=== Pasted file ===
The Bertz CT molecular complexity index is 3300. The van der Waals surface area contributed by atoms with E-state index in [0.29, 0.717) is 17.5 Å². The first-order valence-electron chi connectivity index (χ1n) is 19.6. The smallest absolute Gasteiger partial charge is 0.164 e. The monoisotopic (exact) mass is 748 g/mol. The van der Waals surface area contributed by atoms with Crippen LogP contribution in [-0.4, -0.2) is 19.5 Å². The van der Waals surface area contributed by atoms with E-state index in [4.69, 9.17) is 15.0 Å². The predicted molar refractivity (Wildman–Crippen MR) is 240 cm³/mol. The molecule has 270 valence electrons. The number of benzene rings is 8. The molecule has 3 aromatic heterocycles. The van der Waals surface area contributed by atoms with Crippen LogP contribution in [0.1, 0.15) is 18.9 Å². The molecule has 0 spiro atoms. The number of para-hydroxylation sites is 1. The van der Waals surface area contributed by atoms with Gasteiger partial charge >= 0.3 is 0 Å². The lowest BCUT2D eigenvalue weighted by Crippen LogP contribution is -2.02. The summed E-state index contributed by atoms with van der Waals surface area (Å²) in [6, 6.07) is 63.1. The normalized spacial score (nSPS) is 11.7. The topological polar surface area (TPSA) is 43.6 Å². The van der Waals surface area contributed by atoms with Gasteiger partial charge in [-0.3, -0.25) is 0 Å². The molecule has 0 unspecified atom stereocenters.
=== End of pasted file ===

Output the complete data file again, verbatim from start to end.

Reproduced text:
The Bertz CT molecular complexity index is 3300. The van der Waals surface area contributed by atoms with E-state index in [0.29, 0.717) is 17.5 Å². The first-order valence-electron chi connectivity index (χ1n) is 19.6. The smallest absolute Gasteiger partial charge is 0.164 e. The monoisotopic (exact) mass is 748 g/mol. The van der Waals surface area contributed by atoms with Crippen LogP contribution in [-0.4, -0.2) is 19.5 Å². The van der Waals surface area contributed by atoms with E-state index in [4.69, 9.17) is 15.0 Å². The predicted molar refractivity (Wildman–Crippen MR) is 240 cm³/mol. The molecule has 270 valence electrons. The number of benzene rings is 8. The molecule has 3 aromatic heterocycles. The van der Waals surface area contributed by atoms with Crippen LogP contribution in [0.1, 0.15) is 18.9 Å². The molecule has 0 spiro atoms. The number of para-hydroxylation sites is 1. The van der Waals surface area contributed by atoms with Gasteiger partial charge >= 0.3 is 0 Å². The lowest BCUT2D eigenvalue weighted by Crippen LogP contribution is -2.02. The summed E-state index contributed by atoms with van der Waals surface area (Å²) in [6, 6.07) is 63.1. The normalized spacial score (nSPS) is 11.7. The topological polar surface area (TPSA) is 43.6 Å². The van der Waals surface area contributed by atoms with Gasteiger partial charge in [-0.3, -0.25) is 0 Å². The molecule has 0 unspecified atom stereocenters.